Respect the Process!
There are hundreds of great ideas that could improve a school organization, thought of by dedicated professionals every day. Then, there is the actual implementation of those great ideas. Between the thinking and implementation is what I like to call “the process.” So often, educators say “why can’t we get anything done” or “why didn’t that work.” In almost every case, the answer is that while the ideas were great, the process was ignored. We must respect the process!
The truth is that the collaborative nature of our profession does not lend itself to top down mandates. In addition, while educators have opened doors and shared more with the arrival of PLCs, teaching remains a private practice. Commitment to implementing a strategy or idea is still ultimately the decision of each teacher, making engaging them in a process and building consensus even more important.
Some readers may be thinking “but building consensus and engaging everyone will just exacerbate how long things take” or “too many ideas keep us away from getting things done.” I’d respond that we need better balance between what will be agreed to be uniform at a building or district level and what can be left to the professional judgment of teachers.
As an administrator, I see my role in helping to develop processes as vital to what I can do to help our school. Currently, I am working with some teachers on how to build assessments as the Common Core standards roll out. All teachers agree that we need some basic, uniform measurement that we can look at to find common data points to evaluate classroom instruction. By no means should this replace teacher’s freedom to assign tasks or make observations that are unique to their students. We need a process that will get us to some commonality; however, that does not mean uniformity. Our process must engage classroom teachers to first identify the outcomes we want, then building questions to get data. We then develop a scale, ask the questions we developed, and analyze the data to help it re-think our classroom practice and our questions. This cycle continues as new units and new standards are rolled out. By respecting the process, everyone is heard and we create something that will “last” as our landscape changes.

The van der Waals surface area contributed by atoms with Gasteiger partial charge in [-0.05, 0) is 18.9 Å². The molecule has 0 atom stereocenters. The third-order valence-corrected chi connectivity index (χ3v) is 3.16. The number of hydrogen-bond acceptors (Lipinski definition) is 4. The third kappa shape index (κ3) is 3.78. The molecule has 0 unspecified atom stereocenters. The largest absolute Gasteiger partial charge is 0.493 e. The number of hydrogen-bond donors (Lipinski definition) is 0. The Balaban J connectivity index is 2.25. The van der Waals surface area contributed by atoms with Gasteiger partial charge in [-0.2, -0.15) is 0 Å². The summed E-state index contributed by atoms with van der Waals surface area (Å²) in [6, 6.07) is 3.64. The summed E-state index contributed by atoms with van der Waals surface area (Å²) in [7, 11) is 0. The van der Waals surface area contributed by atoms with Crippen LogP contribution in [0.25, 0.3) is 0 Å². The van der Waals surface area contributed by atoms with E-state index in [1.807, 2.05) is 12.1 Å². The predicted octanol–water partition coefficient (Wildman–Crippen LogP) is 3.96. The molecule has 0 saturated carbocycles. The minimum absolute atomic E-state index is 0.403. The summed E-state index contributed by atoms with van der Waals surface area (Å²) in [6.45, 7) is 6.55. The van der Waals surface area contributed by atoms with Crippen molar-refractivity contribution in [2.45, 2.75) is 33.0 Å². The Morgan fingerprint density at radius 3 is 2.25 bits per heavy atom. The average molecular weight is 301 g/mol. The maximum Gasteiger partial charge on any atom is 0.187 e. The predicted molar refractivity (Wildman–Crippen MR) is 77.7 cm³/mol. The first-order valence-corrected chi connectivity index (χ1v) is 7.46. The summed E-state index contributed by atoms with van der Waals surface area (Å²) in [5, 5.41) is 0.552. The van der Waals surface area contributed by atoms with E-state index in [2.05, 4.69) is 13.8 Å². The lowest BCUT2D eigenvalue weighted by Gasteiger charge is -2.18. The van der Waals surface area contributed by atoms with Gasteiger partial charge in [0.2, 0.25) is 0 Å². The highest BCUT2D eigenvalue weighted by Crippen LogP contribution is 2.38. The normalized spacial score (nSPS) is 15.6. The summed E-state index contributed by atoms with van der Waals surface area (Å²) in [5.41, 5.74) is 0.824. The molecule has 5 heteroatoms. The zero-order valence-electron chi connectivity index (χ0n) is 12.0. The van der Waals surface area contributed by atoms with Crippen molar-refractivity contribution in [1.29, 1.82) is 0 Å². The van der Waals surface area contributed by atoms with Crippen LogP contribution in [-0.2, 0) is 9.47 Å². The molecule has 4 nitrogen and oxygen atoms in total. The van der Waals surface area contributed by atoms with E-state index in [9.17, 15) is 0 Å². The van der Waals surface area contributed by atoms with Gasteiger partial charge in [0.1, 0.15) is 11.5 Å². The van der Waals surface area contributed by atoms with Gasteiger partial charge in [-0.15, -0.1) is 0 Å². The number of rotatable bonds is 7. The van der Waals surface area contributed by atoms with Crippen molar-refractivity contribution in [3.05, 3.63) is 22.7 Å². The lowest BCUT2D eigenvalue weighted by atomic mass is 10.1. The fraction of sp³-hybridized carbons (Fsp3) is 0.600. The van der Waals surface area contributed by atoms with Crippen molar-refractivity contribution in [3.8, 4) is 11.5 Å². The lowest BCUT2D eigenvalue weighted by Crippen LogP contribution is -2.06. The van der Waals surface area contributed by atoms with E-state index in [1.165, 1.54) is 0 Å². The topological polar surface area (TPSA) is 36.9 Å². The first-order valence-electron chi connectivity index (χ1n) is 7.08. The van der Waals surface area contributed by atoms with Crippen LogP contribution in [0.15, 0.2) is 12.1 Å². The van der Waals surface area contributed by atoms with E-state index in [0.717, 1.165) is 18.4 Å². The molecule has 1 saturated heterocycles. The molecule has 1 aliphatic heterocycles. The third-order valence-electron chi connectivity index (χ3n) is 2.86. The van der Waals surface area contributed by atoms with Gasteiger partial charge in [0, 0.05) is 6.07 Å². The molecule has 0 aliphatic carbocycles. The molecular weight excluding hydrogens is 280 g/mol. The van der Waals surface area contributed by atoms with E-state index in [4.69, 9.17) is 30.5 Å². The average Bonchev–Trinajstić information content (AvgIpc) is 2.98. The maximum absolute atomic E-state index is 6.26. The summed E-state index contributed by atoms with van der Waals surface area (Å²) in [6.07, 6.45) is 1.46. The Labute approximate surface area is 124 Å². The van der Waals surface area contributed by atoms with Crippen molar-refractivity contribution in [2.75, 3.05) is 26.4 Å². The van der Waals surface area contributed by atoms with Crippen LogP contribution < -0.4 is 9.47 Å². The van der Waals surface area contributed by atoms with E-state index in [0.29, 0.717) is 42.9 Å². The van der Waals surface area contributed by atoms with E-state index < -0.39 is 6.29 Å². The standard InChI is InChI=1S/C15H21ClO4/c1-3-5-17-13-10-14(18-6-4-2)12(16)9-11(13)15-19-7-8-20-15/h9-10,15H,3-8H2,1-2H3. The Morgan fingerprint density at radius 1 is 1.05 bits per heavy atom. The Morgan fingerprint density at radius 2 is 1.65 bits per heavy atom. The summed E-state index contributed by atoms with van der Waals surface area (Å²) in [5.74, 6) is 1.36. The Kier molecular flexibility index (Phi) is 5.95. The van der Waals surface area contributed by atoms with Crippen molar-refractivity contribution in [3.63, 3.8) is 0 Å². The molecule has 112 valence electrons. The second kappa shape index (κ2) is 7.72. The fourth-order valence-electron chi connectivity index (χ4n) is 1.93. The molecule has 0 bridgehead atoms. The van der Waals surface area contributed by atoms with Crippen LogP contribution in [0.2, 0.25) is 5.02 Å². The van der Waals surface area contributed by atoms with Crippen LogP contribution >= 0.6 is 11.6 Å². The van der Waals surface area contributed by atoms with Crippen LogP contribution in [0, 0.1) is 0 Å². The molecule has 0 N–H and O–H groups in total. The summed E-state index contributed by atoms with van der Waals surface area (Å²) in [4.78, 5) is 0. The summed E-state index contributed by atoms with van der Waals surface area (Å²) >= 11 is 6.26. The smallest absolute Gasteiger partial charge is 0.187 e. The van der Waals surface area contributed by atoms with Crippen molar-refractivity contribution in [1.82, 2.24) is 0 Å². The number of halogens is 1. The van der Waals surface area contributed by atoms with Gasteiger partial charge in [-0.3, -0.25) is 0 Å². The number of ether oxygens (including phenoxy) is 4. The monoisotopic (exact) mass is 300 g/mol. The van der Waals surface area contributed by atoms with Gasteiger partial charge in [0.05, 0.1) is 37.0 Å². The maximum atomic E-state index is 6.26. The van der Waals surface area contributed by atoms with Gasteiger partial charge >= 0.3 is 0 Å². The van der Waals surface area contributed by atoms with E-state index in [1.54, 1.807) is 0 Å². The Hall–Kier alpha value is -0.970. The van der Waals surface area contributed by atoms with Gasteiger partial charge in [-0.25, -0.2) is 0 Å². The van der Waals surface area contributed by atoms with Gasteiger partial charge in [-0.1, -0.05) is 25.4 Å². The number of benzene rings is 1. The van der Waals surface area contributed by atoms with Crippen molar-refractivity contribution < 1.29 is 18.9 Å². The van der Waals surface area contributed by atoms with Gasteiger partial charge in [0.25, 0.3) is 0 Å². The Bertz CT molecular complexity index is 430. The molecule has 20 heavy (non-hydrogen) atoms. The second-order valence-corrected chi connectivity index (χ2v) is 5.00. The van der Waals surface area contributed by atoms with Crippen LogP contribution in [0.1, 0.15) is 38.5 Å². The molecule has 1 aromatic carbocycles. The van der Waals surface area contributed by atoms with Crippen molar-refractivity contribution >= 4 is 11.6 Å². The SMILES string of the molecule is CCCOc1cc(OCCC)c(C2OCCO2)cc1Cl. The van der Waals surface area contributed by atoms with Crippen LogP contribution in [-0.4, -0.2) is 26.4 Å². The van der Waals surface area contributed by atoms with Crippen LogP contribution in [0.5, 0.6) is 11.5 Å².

Whether it is planning for professional development, instruction, assessment, setting up a school committee or making an important organizational decision, respecting the process will always get us closer to solutions rather than mandating change. There are 60 miles of road between the great idea someone comes up with and its implementation. Respecting the process allows everyone to travel that road and sets us up for success.